Team Limited with Clair Jordan – GP Chicago *9th*

As Flores spoke about here, my team and I (consisting of Steve Sadin and Paul Jordan) were lucky enough to win byes at the GP: Trial at Neutral Ground by going an illustrious 0-2 in played matches. So we were looking forward to a solid chance at making Day 2…

Don’t be discouraged by a failure. It can be a positive experience. Failure is, in a sense, the highway to success, inasmuch as every discovery of what is false leads us to seek earnestly after what is true, and every fresh experience points out some form of error which we shall afterwards carefully avoid.

-John Keats (1795-1821)

Someone asked me over the weekend why it is that I put quotes to begin all my articles. Usually it’s because it focuses each article I write on a specific theme. For instance, last article (you know, the controversial one) I liked that the quote made sense as an introduction, yet really rang true only after you had read the entire thing. This week’s quote actually refers directly to the debate that still rages in the forums, and speaks to my own failures as well as successes.

Anyway, enough about quotes, this week’s article takes a turn from the high and lofty world of theory and lands smack in Chicago, Illinois, home of this year’s Team Grand Prix.

As Flores spoke about here, my team and I (consisting of Steve Sadin and Paul Jordan) were lucky enough to win byes at the GP: Trial at Neutral Ground by going an illustrious 0-2 in played matches. So we were looking forward to a solid chance at making Day 2.

Day 0, or Friday last, of the GP was pretty uneventful. We got to test against Captain Jack’s Buried Treasure, featuring Antonino DeRosa, Alex Lieberman and Billy Postlethwait. Immediately we knew we were in for a troubled day when we got smashed 2-1 (my trips Glacial Ray was able to beat Billy’s B/W build), but the bigger problem was the draft strategy. Team CJBT demolished us by completing ignoring Green in their drafting strategy, building decks that split two colors rather than one, and just counter-drafting from our Green mage when they needed to. Green, as weak as it is in comparison to the rest of the colors, is easily disrupted and even splitting two colors their decks were more than a match for ours.

Our plan going into the Rochester was to split White or Black, and after further discussions with Team TOGIT we all agreed that the team that split White beat the team that split Black, and thus we planned on the following configuration:

A – B/W (or B/x basically)

B – U/x (Green if it comes, or Black)

C – R/W (or R/x basically, possibly Green if the Green works out, making B the U/R mage)

We felt comfortable with this plan ,so after a few more drafts (we lost 3/3, but I beat Billy 2/3 times, so at least I felt confident my play was going to be up to the challenge of tomorrow) we all decided to get ready for dinner.

Friday’s dinner was, in short, the best time I had all weekend. It was Osyp’s birthday, so myself, Gerard, Antonino, Pat Sullivan, Kate Sullivan, the Holy Kanoot, an up-and-coming player by the name of Star Wars Kid (or Chris if you prefer, and no, not that Star Wars Kid) and PJ all hopped aboard a surprise Limo (Ted rules) and headed to what is the most amazing restaurant I’ve eaten at in a while: Fogo de Chao.

Now to understand Fogo de Chao, or Plataforma, you basically have to understand one thing: Red light/Green light. When I showed up and got my drink (yeah LIT) I went to put it on this red coaster that was slightly too small for a larger sized glass. Luckily my LIT had a small bottom so it fit perfectly, until Ted slapped my hand and was like “No no, not like that. Come on!” So you flip over this little coaster thing from Red to Green, and suddenly, all these waiters are showing up at your shoulder with a slab of meat the size of your upper torso and tossing knives at it until a slender cut falls onto your plate. The good part is that you never want for some meat; the bad part is … they never stop showing up at your shoulder with more. Finally I had to give in and flip my coaster back over a few times in order to actually talk to everyone.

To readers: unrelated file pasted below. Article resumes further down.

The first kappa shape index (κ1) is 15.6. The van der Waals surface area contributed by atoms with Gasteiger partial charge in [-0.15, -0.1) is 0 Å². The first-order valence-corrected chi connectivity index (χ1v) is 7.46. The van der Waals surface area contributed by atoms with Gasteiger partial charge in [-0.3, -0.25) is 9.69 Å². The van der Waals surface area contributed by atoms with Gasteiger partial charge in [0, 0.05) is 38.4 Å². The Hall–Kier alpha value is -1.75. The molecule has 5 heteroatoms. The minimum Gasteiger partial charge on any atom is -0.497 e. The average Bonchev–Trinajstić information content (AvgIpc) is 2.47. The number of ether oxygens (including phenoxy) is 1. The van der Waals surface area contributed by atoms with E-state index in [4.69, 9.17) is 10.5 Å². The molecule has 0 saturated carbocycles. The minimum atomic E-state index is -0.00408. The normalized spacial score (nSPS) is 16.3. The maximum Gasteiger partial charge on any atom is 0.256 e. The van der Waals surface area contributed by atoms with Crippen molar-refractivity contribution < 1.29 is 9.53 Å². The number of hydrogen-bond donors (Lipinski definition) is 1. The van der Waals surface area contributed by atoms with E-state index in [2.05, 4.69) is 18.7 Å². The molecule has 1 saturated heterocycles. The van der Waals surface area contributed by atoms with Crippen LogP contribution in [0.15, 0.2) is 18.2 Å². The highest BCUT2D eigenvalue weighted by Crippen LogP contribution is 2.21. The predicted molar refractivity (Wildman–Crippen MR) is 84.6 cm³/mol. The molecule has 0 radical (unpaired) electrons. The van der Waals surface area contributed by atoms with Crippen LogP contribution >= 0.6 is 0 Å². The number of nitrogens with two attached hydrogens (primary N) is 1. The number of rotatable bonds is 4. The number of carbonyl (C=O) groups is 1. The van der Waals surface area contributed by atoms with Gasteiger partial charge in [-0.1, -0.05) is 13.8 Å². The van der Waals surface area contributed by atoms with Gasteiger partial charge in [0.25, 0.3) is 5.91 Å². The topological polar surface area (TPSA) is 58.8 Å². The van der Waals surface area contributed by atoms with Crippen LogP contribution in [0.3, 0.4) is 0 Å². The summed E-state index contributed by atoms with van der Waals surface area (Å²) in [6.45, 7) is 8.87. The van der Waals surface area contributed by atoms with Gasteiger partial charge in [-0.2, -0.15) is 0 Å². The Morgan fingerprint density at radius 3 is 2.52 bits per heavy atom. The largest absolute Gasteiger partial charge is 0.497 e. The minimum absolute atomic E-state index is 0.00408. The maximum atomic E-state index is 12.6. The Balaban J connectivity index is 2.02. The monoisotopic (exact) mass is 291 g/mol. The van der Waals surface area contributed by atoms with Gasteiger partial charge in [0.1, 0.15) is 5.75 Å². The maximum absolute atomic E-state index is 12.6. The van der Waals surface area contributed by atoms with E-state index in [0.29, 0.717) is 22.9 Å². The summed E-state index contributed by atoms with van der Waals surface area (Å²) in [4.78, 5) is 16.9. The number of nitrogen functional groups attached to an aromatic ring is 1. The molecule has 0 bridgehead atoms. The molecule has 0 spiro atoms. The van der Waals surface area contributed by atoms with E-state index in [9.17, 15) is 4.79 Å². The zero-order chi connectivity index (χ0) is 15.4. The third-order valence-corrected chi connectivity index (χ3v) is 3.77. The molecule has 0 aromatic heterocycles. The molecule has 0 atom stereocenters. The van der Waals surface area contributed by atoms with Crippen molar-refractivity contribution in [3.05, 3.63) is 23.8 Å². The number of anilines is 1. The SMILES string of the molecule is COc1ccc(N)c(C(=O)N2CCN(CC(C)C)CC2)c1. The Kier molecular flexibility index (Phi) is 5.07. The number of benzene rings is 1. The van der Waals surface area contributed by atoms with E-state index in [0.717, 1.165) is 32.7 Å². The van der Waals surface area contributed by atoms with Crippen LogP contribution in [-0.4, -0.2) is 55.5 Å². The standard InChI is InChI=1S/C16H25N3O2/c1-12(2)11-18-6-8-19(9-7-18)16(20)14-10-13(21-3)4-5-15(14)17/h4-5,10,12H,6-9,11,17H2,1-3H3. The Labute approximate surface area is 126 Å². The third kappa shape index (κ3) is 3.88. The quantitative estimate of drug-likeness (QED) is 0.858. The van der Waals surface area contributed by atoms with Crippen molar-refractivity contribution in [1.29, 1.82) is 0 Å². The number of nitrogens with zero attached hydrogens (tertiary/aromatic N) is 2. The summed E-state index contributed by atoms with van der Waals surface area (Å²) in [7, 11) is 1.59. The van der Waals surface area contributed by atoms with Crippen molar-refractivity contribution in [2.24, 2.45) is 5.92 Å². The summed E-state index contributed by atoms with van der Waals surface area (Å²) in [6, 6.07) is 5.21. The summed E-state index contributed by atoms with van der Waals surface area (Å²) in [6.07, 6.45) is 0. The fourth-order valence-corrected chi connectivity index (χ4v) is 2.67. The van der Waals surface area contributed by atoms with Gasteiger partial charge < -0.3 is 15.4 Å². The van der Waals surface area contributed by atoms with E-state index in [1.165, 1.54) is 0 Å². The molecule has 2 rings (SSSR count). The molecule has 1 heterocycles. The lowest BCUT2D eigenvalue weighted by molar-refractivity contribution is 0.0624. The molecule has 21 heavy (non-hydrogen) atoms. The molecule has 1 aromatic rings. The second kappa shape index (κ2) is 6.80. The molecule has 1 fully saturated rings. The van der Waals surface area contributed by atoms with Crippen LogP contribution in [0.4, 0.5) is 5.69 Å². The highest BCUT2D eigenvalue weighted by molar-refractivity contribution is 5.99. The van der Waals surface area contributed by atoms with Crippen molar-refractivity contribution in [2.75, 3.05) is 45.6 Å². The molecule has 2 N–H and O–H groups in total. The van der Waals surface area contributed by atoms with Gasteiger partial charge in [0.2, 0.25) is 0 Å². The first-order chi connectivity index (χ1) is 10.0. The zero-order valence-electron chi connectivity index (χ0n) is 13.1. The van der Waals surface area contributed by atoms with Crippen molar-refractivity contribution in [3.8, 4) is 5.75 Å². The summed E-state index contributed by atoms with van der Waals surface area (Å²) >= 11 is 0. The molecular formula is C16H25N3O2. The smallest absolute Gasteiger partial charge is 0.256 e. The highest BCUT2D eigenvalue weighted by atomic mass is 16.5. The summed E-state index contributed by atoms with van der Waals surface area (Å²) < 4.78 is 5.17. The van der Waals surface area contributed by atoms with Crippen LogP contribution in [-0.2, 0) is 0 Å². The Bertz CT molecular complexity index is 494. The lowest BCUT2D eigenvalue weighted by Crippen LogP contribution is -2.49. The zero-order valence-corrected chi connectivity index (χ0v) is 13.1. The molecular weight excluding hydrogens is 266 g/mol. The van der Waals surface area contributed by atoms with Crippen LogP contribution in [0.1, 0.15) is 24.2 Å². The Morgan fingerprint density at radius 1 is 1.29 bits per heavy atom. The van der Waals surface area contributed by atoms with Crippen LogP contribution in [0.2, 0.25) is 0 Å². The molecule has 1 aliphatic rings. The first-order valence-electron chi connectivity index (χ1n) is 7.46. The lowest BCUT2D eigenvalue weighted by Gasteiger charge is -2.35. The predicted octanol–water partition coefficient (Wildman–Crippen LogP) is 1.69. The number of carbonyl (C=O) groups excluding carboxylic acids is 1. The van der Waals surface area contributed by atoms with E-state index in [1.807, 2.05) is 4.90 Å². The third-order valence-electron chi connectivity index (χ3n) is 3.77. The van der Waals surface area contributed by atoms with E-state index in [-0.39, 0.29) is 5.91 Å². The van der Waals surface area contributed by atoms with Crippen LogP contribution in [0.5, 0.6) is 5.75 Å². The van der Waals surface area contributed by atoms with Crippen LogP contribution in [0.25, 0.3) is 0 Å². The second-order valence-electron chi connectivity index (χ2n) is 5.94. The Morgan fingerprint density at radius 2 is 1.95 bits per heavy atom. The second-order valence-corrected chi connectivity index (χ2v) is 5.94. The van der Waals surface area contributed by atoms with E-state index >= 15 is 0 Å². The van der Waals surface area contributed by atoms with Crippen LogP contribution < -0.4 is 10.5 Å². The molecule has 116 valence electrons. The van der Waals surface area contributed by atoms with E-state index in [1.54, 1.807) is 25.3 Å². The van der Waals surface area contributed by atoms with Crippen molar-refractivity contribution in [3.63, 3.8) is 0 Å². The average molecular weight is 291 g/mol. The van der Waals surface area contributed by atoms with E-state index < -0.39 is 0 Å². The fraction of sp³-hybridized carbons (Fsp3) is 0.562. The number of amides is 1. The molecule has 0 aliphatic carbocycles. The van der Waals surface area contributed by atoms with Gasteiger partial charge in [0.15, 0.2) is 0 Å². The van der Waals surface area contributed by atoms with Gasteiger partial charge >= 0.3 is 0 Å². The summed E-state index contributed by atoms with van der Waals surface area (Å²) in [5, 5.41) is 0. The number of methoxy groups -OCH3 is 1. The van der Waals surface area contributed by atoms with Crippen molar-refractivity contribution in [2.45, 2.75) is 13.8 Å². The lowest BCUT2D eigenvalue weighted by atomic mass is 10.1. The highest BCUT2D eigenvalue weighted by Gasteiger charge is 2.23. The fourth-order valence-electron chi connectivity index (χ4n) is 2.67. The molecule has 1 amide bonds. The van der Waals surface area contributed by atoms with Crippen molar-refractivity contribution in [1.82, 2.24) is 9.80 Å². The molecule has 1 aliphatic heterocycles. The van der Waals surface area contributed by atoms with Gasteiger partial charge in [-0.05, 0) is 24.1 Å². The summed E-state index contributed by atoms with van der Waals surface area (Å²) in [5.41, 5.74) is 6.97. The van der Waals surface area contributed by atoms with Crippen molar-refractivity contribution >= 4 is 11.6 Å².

It was great; we got to talk about all sorts of things. Naturally my article came up and that started a discussion all about cheating, and the various ways it happens. Osyp related a few stories about how he got cheated at the Pro Tour multiple times and Antonino shared how he had been demonized for a rules lawyer once. It was good times. I think the best moment was in the Limo though, when Gerard convinced us that he was going to get $10k from different Magic players in order to make a movie about all of us, and then make millions off the documentary.

I have no doubt that Gerard will one day make millions on what sounds to be the dumbest idea I’ve ever heard of. He’s just one step ahead of everybody else.

After dinner (and the splitting of the daunting check) we finally got back to the Hotel room, where I summarily collapsed and woke up for Day 1.

Day 1

When we got our cards for Round 1 it was pretty promising. We had Nezumi Shortfang, Keiga, the Tide Star, Tatsumasa, the Dragon’s Fang and enough Black cards to make a split worthwhile. Sadin had dubs Glacial Ray in his U/R deck. Each deck had problems though – I was W/B with probably the best of the creature curves, but the weakest cards overall. Paul was G/B with the Dragon Sword and Shortfang and Dance of Shadows, but otherwise the deck seemed fairly unimpressive with little synergy. Steve’s deck had insane spells, but about 12 creatures.

We made one major mistake with this build: Paul’s deck began with a focus on Soilshaper (as we had Soilshaper and some Kamis of the Hunt as well as a bunch of Zuberas and Devouring Greed), but then later he took the Dance of Shadows (yeah, Black was deep, hence the split) and the Soilshaper plan seemed like it wouldn’t work out. Unfortunately we kept all 3 Rend Fleshes in that deck and the Rend Spirit and Pull Under in my deck, which was a huge mistake. As it was, Paul could never kill a Spirit, and if we had given him the Pull Under (he was running Green so he could accelerate to this faster than I could) and a Rend Spirit and given me a Rend Flesh or two, our matchups may have been better.